OCTOBER 2nd 2006
The main task of this Conservative Party Conference is to find out what its members actually think. David Cameron will take a lead, but the party is extremely divided on how their aims (which are not that different from that of the average member of the UK public) are to be achieved. To make progress in areas that they believe the present government has got bogged down can only be done by the use of sticks, carrots or the removal of either or both. They will have to make up their minds. When that is all done, the leadership can think about preparing a programme and later a manifesto for the next general election.

Meantime the party's job is intelligent opposition - the holding to account of the government. In the last war (WWII) it was decide there should be no 'opposition' party, there was just a 'war government'. The present situation is different. There is no declared war between nations that call for this state of affairs in the UK.

Domestic policy has some puzzles fro them already, on the freedom front.

For years, the Tory party has fought elections on a policy of tax cuts. They were always wrong. What was needed was rational taxation. Now, with impeccable faulty timing, Cameron, a lovely man who is brighter than most of his colleagues, has decided not to talk about tax cuts, just at the moment when even the Liberals realise that income tax thresholds must be lifted and certain other taxes reduced. This should be promised up front, but maybe not yet.  Stability is vital of course and the government's tax take will have to cover its spending. This is not rocket science - there is a huge pool of spending in the economy, some of it black, much of it untaxed, all of it voluntary rather than subsistence or essential, which can be tapped easily. But Cameron has to steer clear of obviously adopting economic policies that have been suggested by the Liberals!!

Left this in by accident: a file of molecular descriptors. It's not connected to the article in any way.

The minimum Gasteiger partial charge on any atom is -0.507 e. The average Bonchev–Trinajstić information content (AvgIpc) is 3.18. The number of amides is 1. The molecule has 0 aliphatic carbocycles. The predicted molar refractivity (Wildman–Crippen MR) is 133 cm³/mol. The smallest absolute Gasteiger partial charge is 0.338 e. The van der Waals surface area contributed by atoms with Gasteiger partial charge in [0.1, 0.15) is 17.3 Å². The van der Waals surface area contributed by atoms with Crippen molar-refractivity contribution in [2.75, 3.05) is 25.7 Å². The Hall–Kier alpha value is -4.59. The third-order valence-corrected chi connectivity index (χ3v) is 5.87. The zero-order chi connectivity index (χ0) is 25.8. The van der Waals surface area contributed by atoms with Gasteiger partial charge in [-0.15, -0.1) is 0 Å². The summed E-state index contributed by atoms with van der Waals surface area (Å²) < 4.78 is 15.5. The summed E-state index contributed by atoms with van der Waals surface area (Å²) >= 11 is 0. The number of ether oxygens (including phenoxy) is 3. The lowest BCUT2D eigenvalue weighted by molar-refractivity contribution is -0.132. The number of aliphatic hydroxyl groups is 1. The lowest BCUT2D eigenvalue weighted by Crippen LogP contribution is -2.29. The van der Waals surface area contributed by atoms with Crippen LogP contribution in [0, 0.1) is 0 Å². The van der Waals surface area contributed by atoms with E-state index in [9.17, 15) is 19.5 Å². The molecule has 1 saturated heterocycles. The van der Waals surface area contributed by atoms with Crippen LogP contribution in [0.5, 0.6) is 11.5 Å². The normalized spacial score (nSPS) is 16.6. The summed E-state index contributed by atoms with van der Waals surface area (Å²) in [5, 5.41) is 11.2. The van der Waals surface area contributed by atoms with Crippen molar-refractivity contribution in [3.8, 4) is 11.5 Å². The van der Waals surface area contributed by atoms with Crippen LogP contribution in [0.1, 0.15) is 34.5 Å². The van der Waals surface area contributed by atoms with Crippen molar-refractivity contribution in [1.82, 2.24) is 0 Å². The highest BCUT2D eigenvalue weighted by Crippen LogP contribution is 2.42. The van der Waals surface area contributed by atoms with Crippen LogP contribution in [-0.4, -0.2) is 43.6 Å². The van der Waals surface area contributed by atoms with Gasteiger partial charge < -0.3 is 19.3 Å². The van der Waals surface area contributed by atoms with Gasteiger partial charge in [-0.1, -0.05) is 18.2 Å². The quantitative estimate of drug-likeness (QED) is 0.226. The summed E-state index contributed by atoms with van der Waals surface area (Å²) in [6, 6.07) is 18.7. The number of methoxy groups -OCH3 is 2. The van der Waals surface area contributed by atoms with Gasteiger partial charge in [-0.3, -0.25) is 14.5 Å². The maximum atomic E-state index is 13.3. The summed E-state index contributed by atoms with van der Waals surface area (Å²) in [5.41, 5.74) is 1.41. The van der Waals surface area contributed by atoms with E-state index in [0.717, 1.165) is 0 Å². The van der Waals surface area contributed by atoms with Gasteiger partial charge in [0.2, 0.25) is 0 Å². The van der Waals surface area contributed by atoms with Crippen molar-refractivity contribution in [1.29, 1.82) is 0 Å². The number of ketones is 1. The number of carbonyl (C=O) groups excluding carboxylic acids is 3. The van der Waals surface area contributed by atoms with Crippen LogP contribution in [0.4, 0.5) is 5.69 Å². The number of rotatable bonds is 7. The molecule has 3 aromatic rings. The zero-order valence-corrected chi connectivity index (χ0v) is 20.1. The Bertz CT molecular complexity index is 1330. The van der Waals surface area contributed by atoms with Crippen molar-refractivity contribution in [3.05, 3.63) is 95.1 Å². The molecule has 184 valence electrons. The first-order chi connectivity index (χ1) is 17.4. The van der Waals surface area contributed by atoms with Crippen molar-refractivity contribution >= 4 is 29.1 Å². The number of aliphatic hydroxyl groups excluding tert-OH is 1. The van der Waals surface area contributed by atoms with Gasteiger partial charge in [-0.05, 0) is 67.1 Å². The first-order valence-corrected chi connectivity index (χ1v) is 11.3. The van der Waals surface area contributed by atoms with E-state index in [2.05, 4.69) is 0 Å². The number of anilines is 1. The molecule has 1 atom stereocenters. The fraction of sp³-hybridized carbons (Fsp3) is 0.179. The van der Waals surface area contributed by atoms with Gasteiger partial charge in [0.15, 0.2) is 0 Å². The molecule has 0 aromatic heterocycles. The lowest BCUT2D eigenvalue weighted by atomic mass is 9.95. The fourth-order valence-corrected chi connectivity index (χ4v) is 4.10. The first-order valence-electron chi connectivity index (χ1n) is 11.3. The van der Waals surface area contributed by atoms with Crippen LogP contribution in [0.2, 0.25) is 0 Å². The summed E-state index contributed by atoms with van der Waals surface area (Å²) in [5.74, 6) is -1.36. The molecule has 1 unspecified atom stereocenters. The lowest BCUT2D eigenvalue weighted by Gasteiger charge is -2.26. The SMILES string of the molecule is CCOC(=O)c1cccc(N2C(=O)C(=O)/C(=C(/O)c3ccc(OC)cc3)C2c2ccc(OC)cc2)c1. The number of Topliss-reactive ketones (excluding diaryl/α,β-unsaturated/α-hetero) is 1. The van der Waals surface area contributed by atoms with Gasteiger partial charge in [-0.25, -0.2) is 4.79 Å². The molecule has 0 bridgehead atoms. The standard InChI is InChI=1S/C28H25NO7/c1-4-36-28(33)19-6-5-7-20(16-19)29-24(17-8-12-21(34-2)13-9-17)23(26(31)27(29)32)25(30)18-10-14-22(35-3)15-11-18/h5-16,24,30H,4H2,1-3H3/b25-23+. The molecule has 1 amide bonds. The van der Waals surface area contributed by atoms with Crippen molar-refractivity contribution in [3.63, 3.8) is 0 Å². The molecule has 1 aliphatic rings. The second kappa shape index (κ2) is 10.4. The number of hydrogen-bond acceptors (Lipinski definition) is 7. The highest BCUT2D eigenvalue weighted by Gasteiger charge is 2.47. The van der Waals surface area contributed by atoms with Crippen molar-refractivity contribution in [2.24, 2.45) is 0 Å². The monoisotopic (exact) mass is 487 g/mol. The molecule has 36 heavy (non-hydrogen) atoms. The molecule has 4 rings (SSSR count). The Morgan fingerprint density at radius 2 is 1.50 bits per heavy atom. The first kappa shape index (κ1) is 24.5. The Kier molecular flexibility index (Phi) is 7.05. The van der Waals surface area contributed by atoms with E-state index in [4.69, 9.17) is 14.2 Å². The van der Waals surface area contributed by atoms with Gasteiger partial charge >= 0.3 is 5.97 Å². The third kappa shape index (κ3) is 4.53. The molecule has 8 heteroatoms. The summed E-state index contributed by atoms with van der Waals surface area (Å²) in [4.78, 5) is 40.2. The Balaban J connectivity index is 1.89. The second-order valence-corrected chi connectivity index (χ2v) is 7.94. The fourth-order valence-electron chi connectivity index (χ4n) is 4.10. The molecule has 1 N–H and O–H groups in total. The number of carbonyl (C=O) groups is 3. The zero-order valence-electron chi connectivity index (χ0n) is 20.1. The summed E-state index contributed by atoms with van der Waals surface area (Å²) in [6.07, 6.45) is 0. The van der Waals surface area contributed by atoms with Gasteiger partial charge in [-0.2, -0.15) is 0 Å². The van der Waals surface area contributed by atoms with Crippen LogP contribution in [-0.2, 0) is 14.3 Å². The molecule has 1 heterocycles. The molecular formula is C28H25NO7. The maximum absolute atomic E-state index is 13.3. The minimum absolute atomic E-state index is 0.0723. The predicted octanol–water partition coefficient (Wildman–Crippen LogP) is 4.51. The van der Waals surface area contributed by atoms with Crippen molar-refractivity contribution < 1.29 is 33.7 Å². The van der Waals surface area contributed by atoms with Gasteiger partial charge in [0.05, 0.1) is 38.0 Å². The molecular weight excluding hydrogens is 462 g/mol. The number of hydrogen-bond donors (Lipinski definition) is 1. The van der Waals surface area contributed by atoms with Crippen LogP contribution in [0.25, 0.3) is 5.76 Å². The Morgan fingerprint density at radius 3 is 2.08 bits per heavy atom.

The EU has at last surfaced in the conference discussions and I am relieved to hear William Hague, the much loved senior member of Cameron's shadow cabinet, say loudly and clearly that as long as he and his fellow cabinet members are in charge there is no possibility whatsovever of the party looking at a policy for Britain withdrawing from the European Union, No doubt that will not stop Norm Tebbit, whose horizons probably stop around the borders of Chingford, from continuing to burble on in his inimitable manner. Most people with a working brain realise that the EU is essential to any attempt to negotiate the wide international agreements required to combat global warming, and that the without the Euro currency there would be far more chaos than there is now in the currency markets, at terrible cost to all average citizens and even more profit to the crooks who are still making a killing.